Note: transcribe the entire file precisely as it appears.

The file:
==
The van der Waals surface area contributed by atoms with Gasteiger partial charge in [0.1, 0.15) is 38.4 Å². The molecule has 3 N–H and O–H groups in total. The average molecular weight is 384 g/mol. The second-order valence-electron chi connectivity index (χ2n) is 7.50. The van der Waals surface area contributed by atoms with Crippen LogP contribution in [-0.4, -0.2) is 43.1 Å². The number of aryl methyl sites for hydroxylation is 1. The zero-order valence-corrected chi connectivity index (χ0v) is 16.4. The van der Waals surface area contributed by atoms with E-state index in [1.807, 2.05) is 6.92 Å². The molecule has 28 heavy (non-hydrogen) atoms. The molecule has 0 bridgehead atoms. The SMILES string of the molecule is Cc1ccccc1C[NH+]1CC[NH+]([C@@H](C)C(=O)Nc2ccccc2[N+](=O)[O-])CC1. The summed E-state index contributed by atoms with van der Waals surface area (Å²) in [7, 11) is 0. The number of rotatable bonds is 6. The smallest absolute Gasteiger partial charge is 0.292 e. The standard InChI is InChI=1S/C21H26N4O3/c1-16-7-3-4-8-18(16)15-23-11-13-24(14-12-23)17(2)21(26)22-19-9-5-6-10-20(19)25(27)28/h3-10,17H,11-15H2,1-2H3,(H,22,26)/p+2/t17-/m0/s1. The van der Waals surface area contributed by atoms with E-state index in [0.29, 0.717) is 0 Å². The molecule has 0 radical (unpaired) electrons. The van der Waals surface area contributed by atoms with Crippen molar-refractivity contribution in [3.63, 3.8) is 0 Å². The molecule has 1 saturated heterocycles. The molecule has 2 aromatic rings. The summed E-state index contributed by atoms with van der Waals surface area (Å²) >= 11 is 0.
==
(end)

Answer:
The van der Waals surface area contributed by atoms with Gasteiger partial charge in [0.1, 0.15) is 38.4 Å². The molecule has 3 N–H and O–H groups in total. The average molecular weight is 384 g/mol. The second-order valence-electron chi connectivity index (χ2n) is 7.50. The van der Waals surface area contributed by atoms with Crippen LogP contribution in [-0.4, -0.2) is 43.1 Å². The number of aryl methyl sites for hydroxylation is 1. The zero-order valence-corrected chi connectivity index (χ0v) is 16.4. The van der Waals surface area contributed by atoms with E-state index in [1.807, 2.05) is 6.92 Å². The molecule has 28 heavy (non-hydrogen) atoms. The molecule has 0 bridgehead atoms. The SMILES string of the molecule is Cc1ccccc1C[NH+]1CC[NH+]([C@@H](C)C(=O)Nc2ccccc2[N+](=O)[O-])CC1. The summed E-state index contributed by atoms with van der Waals surface area (Å²) in [7, 11) is 0. The number of rotatable bonds is 6. The smallest absolute Gasteiger partial charge is 0.292 e. The standard InChI is InChI=1S/C21H26N4O3/c1-16-7-3-4-8-18(16)15-23-11-13-24(14-12-23)17(2)21(26)22-19-9-5-6-10-20(19)25(27)28/h3-10,17H,11-15H2,1-2H3,(H,22,26)/p+2/t17-/m0/s1. The van der Waals surface area contributed by atoms with E-state index in [0.29, 0.717) is 0 Å². The molecule has 0 radical (unpaired) electrons. The van der Waals surface area contributed by atoms with Crippen molar-refractivity contribution in [3.63, 3.8) is 0 Å². The molecule has 1 saturated heterocycles. The molecule has 2 aromatic rings. The summed E-state index contributed by atoms with van der Waals surface area (Å²) >= 11 is 0.